Here's the opinion, which concludes that the ban on S.F. residents' possessing handguns — and on sales and other transfers of all guns and ammunition within the city — is preempted by state law (thanks to Matt Rustler at Stop The Bleating for uploading the file).
I'm not sure I'd endorse all the details of the court's reasoning, and I'm not an expert on the ins and outs of California state/local preemption law. But I did want to make a few observations:
California Penal Code § 12026(b) quite explicitly says:
No permit or license to purchase, own, possess, keep, or carry, either openly or concealed, shall be required of any citizen of the United States or legal resident over the age of 18 years who resides or is temporarily within this state, and who is not within the excepted classes prescribed by Section 12021 or 12021.1 of this code or Section 8100 or 8103 of the Welfare and Institutions Code, to purchase, own, possess, keep, or carry, either openly or concealed, a pistol, revolver, or other firearm capable of being concealed upon the person within the citizen's or legal resident's place of residence, place of business, or on private property owned or lawfully possessed by the citizen or legal resident.
This pretty clearly bars any California government entity (including cities and counties) from requiring licenses to buy or possess handguns. And it seems to me that if California government entities may not demand licenses or permits for an activity, they may not forbid it outright, either.
This is yet another reminder to be skeptical of claims that "no one is seriously proposing to ban or confiscate all guns. You hear that only from the gun lobby itself, which whistles up this bogeyman whenever some reasonable regulation is proposed." San Francisco voters categorically banned possession of handguns by city residents (except police officers, security guards, and the like), and categorically banned sales of all firearms. While San Franciscans would remain free to buy rifles or shotguns in neighboring cities, presumably those who advocate for such gun sales bans would endorse the broadening of the bans — if gun sales bans are indeed good for San Francisco, I take it that they would be good for Berkeley, Oakland, San Mateo, and Marin, too.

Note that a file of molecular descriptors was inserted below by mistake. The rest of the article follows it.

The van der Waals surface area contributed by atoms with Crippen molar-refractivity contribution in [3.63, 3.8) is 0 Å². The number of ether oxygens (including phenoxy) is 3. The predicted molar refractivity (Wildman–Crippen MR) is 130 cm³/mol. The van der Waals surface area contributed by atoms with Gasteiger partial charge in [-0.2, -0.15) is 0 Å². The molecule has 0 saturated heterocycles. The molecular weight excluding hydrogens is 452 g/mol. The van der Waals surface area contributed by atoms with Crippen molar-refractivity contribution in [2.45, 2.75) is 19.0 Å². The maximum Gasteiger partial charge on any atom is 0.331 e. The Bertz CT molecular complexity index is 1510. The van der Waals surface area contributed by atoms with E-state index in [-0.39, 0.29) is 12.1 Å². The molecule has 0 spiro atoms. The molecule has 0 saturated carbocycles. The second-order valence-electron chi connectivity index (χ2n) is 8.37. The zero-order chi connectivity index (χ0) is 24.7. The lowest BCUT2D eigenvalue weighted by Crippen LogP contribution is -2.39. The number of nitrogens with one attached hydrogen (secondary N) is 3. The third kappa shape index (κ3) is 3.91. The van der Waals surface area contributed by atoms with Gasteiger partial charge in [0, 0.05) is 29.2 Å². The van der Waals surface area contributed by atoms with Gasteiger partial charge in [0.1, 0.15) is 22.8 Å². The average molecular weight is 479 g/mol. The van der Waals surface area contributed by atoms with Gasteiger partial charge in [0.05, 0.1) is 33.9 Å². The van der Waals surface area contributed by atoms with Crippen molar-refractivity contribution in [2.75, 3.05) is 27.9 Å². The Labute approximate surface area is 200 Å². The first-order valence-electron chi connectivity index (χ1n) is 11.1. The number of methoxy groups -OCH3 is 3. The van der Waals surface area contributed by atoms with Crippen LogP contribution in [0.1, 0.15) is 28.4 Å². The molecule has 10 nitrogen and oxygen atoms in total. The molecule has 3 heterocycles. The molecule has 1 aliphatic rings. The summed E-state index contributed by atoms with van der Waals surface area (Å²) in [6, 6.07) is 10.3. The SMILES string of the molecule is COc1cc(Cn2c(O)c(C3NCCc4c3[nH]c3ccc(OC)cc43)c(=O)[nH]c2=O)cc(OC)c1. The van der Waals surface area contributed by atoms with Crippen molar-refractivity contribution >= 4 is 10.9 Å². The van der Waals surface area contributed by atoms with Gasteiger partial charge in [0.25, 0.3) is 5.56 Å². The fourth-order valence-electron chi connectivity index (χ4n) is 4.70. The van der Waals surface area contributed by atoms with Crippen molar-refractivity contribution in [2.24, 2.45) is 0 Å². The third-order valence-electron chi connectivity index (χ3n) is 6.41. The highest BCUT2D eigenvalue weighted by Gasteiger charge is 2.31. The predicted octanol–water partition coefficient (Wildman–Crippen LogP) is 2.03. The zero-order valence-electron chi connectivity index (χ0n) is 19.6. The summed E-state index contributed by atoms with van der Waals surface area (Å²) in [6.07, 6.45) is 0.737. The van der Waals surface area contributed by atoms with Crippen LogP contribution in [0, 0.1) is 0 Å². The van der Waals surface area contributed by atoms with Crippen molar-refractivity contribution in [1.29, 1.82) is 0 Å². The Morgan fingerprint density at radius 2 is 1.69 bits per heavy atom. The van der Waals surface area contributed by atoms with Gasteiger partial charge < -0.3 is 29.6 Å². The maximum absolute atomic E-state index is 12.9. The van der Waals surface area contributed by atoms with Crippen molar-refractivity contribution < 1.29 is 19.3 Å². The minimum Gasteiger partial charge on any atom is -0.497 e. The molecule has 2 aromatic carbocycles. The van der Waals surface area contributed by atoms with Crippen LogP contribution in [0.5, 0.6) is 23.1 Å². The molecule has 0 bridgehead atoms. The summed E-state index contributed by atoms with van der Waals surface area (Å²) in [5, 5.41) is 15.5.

Finally, the ordinance is another reminder of how gun controls routinely favor those who can hire others to guard them, yet restrict those who want to guard themselves or their family members. "[S]ecurity guards, regularly employed and compensated by a person engaged in any lawful business, while actually employed and engaged in protecting and preserving property or life within the scope of his or her employment, may also possess handguns." The celebrity, big businessman, or relatively prosperous store owner may defend himself by hiring a guard. The woman who wants to protect herself against rapists, the parent who wants to protect his family against home invaders, or the small businessman who wants to be his own security guard — because he can't afford to hire someone else — is out of luck. (Nor can one justify this on the theory that security guards are trained professional; they're in fact generally not terribly well trained, and in any event a person who wants to defend himself, his family, and his business is not allowed to have a handgun to do so no matter how much training he gets.)
In any case, I'm glad the ordinance was struck down, and I hope the decision will be affirmed on appeal. Congratulations to my acquaintance Chuck Michel for winning this one.
UPDATE: I originally erroneously paraphrased § 12026 as "bar[ring] any California government entity ... from requiring licenses to buy or possess guns" (rather than "handguns"); thanks to commenter Christopher Cooke for correcting me.